Which my beloved daughter didn’t. Thank Gawd he didn’t notice this yawn! Erin, Midi, myself – enthralled. Annabel, well who can blame her? A bunch of boring grownups milling around in the baking sun blathering about the tropics of Cancer and Capricorn and Greenwich Observatory and Jaipur Mean Time and angles of 27 degrees and fate and human destiny intertwined with forces incomprehensible and beyond control and precision mathematics and…who gives a damn fa chrissakes! “I’d rather be watching Teen Wolf! At least that’s realistic!”

The yawn was caught accidentally by my beloved wife. Glad it was. A new Black Hole might upset the celestial alignments! And I’d hate to see my daughter impaled on a 300 year old astrolabe by an angry contemporary Indian astrologer!

Hugh

*With thanks to the Rajasthan Tourism people. Check
http://www.rajasthantourism.gov.in Jantar Mantar. Get a govt guide. If you don’t you will have absolutely no idea what is going on. Expect him to be interesting and interested. Expect no patience. “Joking for later. Photos for later. Please jolly well listen.” And why not? There is mention made of a son et lumiere, a sound and light show conducted after dark. Well worth a look. If you value your life, make jokes later and don’t start snoring!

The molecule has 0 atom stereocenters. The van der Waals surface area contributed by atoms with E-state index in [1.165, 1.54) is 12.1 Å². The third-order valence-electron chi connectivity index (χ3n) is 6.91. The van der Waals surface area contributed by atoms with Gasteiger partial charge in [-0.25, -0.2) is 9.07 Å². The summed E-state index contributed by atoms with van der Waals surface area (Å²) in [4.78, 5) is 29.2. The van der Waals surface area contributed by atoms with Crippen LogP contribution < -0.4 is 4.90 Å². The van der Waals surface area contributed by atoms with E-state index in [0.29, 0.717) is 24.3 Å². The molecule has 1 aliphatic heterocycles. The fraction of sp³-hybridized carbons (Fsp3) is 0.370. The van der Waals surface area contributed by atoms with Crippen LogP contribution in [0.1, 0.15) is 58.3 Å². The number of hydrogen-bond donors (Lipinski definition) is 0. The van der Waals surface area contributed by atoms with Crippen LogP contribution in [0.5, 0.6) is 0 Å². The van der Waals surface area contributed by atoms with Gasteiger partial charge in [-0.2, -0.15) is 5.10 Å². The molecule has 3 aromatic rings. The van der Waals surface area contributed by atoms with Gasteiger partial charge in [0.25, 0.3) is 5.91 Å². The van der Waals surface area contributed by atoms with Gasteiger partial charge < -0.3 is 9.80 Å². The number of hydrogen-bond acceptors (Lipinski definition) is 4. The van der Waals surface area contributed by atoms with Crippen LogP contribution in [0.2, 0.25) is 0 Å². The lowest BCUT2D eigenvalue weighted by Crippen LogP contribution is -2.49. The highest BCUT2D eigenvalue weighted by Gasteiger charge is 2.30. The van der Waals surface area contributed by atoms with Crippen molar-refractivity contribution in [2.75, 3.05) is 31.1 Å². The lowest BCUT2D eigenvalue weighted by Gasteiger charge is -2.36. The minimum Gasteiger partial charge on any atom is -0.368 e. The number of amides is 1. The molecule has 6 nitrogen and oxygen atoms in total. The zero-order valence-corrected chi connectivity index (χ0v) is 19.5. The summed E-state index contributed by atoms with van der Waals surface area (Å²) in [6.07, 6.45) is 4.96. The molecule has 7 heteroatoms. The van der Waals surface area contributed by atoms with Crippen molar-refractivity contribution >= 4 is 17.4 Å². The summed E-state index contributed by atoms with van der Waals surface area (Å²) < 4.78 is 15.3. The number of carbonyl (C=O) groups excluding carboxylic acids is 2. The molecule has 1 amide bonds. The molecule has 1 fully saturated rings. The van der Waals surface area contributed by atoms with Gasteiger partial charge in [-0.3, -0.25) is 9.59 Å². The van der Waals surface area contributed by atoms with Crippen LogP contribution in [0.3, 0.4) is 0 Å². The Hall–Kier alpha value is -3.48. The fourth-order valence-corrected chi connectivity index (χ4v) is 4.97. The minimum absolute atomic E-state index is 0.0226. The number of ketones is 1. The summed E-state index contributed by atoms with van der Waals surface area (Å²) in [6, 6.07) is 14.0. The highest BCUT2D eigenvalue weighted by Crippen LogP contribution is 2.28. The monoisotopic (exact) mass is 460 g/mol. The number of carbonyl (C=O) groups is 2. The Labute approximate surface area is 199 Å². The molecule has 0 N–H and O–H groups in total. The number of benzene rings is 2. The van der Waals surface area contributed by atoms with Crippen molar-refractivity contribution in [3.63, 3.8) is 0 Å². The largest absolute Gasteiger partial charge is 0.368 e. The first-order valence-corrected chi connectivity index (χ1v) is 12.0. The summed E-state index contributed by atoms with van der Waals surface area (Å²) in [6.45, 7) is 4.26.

Brigitte’s Pick: Village in Afghanistan … Incredible!!

May 28, 2015

Hugh Paxton’s Blog agrees with Brigitte on this one. Incredible, indeed! Also highly creative and very cozy! I’ve seen troglodyte dwellings in Turkey and have heard that 30 million Chinese live in caves (I haven’t actually seen them doing it) but when it comes to world class excavations these Afghans are serious contenders for the cup!

Thanks for sharing this, Brigitte!

Hugh